The Institute for Fiscal Studies (IFS), a well-respected think tank that examines public spending, believes the government will need to announce around £60bn of tax increases or spending cuts to calm the markets. This will require a U-turn of magnificent proportions, by a rookie Prime Minister and Chancellor of the Exchequer, that will cost them dearly what little political capital they still have amongst their supporters.
Instead, a modest new tax on energy companies has been announced. And the Chancellor has promised to bring forward a financial statement to the end of October, which will outline how he will bring down the budget deficit over the medium term and will come with commentary from the independent Office of Budget Responsibility (OBR).
The Bank has suggested it may extend the scheme beyond Friday, but it then backtracked – adding to confusion. It is (currently) adamant that the programme ends on Friday. Long dated-gilt yields are now close to the peaks reached during the post-budget sell-off in late September.
From Friday onwards, the gilt market will have no buyer-of-last-resort. If investors have not heard by then of a government plan for reigning in the deficit, and so joining in the Bank’s battle against inflation rather than working against it, another bout of selling of gilts is likely.
This would create further pain for pension funds, who are caught in the middle of this game of chicken between the central bank and the government.
We have seen in recent weeks that problems on the gilt market feed through onto the Treasury and other government markets. What is the link?
Investors are scenting that a government that is at odds with the central banks may not be just a U.K. problem. The ECB last week warned that eurozone inflation risks becoming embedded, on account of energy subsidies and other fiscal measures aimed at reducing the impact on real incomes of high inflation.
In the U.S. President Biden has spoken in favour of the Fed’s aggressive stance on inflation and is prepared to watch the dollar strengthen (often Washington supports business’ calls for weak dollar).
But large spending packages, and industrial policies that roll-back globalisation, will support domestic demand at a time when the Fed is trying to weaken the economy and so create slack in the labour market.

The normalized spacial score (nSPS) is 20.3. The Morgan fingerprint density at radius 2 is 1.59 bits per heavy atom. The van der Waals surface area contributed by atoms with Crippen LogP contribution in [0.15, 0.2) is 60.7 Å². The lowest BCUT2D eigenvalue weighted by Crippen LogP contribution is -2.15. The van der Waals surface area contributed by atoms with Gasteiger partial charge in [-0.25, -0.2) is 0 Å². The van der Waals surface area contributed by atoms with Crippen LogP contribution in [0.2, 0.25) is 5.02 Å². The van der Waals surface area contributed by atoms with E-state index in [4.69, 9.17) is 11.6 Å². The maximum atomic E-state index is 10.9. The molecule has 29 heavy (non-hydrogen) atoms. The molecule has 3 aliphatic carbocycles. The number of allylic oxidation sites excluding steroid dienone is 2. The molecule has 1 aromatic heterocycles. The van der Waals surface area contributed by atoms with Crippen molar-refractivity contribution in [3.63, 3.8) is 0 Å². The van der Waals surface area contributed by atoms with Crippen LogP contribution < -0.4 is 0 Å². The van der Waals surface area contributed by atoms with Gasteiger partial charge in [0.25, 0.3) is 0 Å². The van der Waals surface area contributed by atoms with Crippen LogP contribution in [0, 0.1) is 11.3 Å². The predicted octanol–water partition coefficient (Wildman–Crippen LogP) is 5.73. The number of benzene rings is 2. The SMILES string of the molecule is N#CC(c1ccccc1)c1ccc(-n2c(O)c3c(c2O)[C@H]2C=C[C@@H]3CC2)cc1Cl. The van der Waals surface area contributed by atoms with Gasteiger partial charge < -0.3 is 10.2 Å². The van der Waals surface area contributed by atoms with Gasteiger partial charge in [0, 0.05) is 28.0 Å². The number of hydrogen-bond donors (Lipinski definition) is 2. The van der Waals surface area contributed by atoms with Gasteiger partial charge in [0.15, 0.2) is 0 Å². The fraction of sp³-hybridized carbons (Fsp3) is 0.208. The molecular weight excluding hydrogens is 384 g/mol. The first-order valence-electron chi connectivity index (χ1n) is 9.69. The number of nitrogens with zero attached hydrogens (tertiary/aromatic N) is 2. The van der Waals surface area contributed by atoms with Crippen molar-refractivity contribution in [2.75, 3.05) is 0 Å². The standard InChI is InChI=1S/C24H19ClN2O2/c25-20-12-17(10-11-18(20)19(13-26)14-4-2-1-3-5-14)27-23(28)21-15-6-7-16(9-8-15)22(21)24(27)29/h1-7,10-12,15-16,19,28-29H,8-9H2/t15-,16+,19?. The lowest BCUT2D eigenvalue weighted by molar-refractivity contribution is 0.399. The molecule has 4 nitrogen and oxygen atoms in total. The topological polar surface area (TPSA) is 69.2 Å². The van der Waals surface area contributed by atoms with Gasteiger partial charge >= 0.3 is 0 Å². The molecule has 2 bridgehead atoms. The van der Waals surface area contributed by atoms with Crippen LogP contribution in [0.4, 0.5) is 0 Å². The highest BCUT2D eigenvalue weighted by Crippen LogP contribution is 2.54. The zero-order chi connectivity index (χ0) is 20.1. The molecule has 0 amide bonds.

Furthermore, all of these policies have to be paid for, which brings us back to the risk of over-supply of the government bond market.
Investors should avoid a knee-jerk response
Investors are right to be nervous, given the uncertain outlook for the global economy and financial markets. But that very uncertainty suggests caution when adjusting a portfolio.
We may, for example, see core inflation roll over quite quickly if rising interest rates and bond yields lead to a jump in unemployment and weakness in housing markets.
This scenario might suggest buying bonds over the coming months, as yields peak. Then moving into equities, as a new economic cycle begins.
But an alternative scenario is equally possible. Central banks- and bond markets- might continue to have to play catch-up with a more stubborn core inflation problem than anyone had expected. This would lead to further sell-offs of bonds, perhaps revealing more distressed lending with unforeseen consequences for the global financial system.
Defensive currencies, such as the dollar and Swiss franc, and real assets such as gold, may be the only refuge as bonds and equities sell off once again.
Given the diversity of scenarios, a well-balanced portfolio should remain just that: balanced, with no big bets.
- No Investment Advice: This financial commentary is for informational purposes only and is not intended to be, and should not be, construed as an offer to sell or a solicitation of an offer to buy any security or financial instrument or invest in any equity or investment strategy. It should not be used to form the basis of any investment decision.
- Investment Risks: There are risks associated with investing in securities and past performance is not indicative of future results. Always seek professional advice before investing.
- Not Legal/Tax Advice: This financial commentary is not intended to be, and should not be construed as, legal, regulatory, tax, or accounting advice. Always seek professional advice and consult with your legal counsel, tax and accounting advisors when contemplating any course of action.